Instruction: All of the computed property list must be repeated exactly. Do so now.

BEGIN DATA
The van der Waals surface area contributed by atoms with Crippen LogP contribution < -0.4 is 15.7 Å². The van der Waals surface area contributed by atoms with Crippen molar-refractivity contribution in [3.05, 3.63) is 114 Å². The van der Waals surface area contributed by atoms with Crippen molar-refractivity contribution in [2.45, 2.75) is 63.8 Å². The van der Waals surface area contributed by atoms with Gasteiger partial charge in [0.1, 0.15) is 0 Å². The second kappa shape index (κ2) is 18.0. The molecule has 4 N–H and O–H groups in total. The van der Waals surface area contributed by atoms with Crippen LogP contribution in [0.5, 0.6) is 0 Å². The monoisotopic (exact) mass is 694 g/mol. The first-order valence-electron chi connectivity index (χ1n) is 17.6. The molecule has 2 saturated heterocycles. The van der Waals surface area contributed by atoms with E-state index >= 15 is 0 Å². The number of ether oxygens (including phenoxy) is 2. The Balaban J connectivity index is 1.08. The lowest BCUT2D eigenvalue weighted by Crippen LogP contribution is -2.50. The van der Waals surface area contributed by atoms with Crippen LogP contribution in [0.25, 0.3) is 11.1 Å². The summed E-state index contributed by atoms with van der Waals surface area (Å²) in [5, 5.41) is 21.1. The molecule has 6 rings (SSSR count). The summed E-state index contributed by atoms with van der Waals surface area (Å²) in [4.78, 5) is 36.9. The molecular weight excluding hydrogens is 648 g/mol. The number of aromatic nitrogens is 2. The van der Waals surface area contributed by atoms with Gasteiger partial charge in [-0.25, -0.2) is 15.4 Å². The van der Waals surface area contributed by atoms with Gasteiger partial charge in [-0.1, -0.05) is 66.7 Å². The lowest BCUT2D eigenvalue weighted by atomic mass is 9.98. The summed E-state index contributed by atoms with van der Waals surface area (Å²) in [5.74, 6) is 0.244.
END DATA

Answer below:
The van der Waals surface area contributed by atoms with Crippen LogP contribution < -0.4 is 15.7 Å². The van der Waals surface area contributed by atoms with Crippen molar-refractivity contribution in [3.05, 3.63) is 114 Å². The van der Waals surface area contributed by atoms with Crippen molar-refractivity contribution in [2.45, 2.75) is 63.8 Å². The van der Waals surface area contributed by atoms with Gasteiger partial charge in [0.1, 0.15) is 0 Å². The second kappa shape index (κ2) is 18.0. The molecule has 4 N–H and O–H groups in total. The van der Waals surface area contributed by atoms with Crippen LogP contribution in [0.5, 0.6) is 0 Å². The monoisotopic (exact) mass is 694 g/mol. The first-order valence-electron chi connectivity index (χ1n) is 17.6. The molecule has 2 saturated heterocycles. The van der Waals surface area contributed by atoms with E-state index >= 15 is 0 Å². The number of ether oxygens (including phenoxy) is 2. The Balaban J connectivity index is 1.08. The lowest BCUT2D eigenvalue weighted by Crippen LogP contribution is -2.50. The van der Waals surface area contributed by atoms with Crippen LogP contribution in [0.25, 0.3) is 11.1 Å². The summed E-state index contributed by atoms with van der Waals surface area (Å²) in [5, 5.41) is 21.1. The molecule has 6 rings (SSSR count). The summed E-state index contributed by atoms with van der Waals surface area (Å²) in [4.78, 5) is 36.9. The molecular weight excluding hydrogens is 648 g/mol. The number of aromatic nitrogens is 2. The van der Waals surface area contributed by atoms with Gasteiger partial charge in [-0.25, -0.2) is 15.4 Å². The van der Waals surface area contributed by atoms with Gasteiger partial charge in [-0.1, -0.05) is 66.7 Å². The lowest BCUT2D eigenvalue weighted by atomic mass is 9.98. The summed E-state index contributed by atoms with van der Waals surface area (Å²) in [5.74, 6) is 0.244.